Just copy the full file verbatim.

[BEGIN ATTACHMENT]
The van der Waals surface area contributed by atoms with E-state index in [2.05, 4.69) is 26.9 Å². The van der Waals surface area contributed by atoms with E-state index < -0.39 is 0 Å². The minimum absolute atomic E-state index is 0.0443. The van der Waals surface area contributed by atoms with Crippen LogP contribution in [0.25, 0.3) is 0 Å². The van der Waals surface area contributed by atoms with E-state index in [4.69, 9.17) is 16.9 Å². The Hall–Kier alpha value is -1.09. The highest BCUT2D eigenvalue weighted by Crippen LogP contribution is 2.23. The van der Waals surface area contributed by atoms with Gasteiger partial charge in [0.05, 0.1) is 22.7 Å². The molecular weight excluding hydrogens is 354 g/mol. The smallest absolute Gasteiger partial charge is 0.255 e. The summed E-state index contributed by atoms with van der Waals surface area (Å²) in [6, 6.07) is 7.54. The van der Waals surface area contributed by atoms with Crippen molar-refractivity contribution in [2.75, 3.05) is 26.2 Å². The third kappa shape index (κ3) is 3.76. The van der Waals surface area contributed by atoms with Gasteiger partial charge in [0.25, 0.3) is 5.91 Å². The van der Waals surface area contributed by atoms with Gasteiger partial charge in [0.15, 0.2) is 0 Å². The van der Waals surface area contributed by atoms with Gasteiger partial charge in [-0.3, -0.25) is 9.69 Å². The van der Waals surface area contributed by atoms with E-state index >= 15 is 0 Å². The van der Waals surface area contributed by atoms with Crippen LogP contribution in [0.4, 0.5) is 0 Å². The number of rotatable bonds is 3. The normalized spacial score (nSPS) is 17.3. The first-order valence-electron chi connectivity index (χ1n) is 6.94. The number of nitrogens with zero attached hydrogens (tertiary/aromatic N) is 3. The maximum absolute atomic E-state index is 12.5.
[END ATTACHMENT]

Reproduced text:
The van der Waals surface area contributed by atoms with E-state index in [2.05, 4.69) is 26.9 Å². The van der Waals surface area contributed by atoms with E-state index < -0.39 is 0 Å². The minimum absolute atomic E-state index is 0.0443. The van der Waals surface area contributed by atoms with Crippen LogP contribution in [0.25, 0.3) is 0 Å². The van der Waals surface area contributed by atoms with E-state index in [4.69, 9.17) is 16.9 Å². The Hall–Kier alpha value is -1.09. The highest BCUT2D eigenvalue weighted by Crippen LogP contribution is 2.23. The van der Waals surface area contributed by atoms with Gasteiger partial charge in [0.05, 0.1) is 22.7 Å². The molecular weight excluding hydrogens is 354 g/mol. The smallest absolute Gasteiger partial charge is 0.255 e. The summed E-state index contributed by atoms with van der Waals surface area (Å²) in [6, 6.07) is 7.54. The van der Waals surface area contributed by atoms with Crippen molar-refractivity contribution in [2.75, 3.05) is 26.2 Å². The third kappa shape index (κ3) is 3.76. The van der Waals surface area contributed by atoms with Gasteiger partial charge in [0.25, 0.3) is 5.91 Å². The van der Waals surface area contributed by atoms with Gasteiger partial charge in [0.15, 0.2) is 0 Å². The van der Waals surface area contributed by atoms with Gasteiger partial charge in [-0.3, -0.25) is 9.69 Å². The van der Waals surface area contributed by atoms with E-state index >= 15 is 0 Å². The van der Waals surface area contributed by atoms with Crippen LogP contribution in [0.4, 0.5) is 0 Å². The number of rotatable bonds is 3. The normalized spacial score (nSPS) is 17.3. The first-order valence-electron chi connectivity index (χ1n) is 6.94. The number of nitrogens with zero attached hydrogens (tertiary/aromatic N) is 3. The maximum absolute atomic E-state index is 12.5.